The teenager was arrested in the Grønland district of Oslo on the evening of Saturday April 8th this year.
He was carrying a homemade, bomb-like device consisting of lighter fluid and pieces cut from wire mesh fencing.
The Norwegian Police Security Service (Politiets sikkerhetstjeneste, PST) believe the teenager had intended to detonate the device in the Grønland area – an accusation he denies, reports broadcaster NRK.
Javeed Shah, defence lawyer for the 17-year-old, said that his client maintained since his arrest that he was on his way to a forested area at Grefsenkollen in the Norwegian capital, where he intended to test the bomb, when he was stopped by police.
“He is disappointed over the decision of the court regarding the question of guilt, but also happy that the court has given him a considerably lighter sentence than that requested by the prosecution,” Shah told NRK.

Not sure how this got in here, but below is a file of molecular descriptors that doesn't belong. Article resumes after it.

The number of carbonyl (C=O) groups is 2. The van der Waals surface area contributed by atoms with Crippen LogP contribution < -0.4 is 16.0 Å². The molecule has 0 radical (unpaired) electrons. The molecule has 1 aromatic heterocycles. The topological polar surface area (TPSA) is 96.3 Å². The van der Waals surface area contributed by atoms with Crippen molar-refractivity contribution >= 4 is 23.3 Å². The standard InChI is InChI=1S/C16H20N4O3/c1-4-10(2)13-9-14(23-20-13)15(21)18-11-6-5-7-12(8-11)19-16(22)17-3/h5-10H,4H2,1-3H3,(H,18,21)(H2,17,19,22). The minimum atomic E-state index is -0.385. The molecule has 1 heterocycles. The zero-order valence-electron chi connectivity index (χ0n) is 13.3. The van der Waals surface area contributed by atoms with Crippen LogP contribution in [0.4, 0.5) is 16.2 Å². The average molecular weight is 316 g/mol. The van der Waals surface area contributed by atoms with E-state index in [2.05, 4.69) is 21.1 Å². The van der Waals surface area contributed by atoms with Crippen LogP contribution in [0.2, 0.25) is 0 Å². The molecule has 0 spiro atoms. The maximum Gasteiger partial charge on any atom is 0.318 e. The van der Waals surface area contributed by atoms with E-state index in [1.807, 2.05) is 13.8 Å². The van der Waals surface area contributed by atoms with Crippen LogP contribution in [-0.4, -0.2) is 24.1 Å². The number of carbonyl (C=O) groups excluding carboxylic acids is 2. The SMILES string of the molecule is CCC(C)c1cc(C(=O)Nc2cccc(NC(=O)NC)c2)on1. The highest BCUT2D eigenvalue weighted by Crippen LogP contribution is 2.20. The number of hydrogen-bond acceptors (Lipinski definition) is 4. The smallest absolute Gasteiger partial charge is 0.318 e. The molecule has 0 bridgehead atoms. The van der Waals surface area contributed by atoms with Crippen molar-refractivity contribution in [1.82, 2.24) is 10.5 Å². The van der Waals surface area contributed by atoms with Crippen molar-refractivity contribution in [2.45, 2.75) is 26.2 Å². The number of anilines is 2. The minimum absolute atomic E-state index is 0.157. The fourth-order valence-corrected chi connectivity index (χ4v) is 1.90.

Norway's state prosecution service had requested a two-year sentence be given to the Russian teenager.
The 210 days already he has already spent in custody awaiting trial will be deducted from the sentence.
Shah said that he and his client will consider carefully whether to appeal the sentence.
The 17-year-old was initially arrested on suspicion of breaching Norway's anti-terrorism laws, but was finally charged with carrying explosives in public – an offence carrying a far lighter sentence.
A reconstruction of the homemade bomb by PST was key in reaching a final decision over the charge, having demonstrated the device's limited potential to cause damage, writes NRK.
The police security agency is also considering an appeal against the verdict, according to the report.
“The reason that two years in prison were not given is that the district court considers that the intended action [detonation of the bomb, ed.] would not have been ‘particularly damaging to society'. We have a different view,” prosecutor Marit Bakkevig told NRK.
The agency found during its investigation of the case that the 17-year-old visited several websites with “jihadi” content. He also wrote to a friend that he had a “plan”, though he did not elaborate on this, NRK reports.
The trial initially took place behind closed doors before later being made open to the public.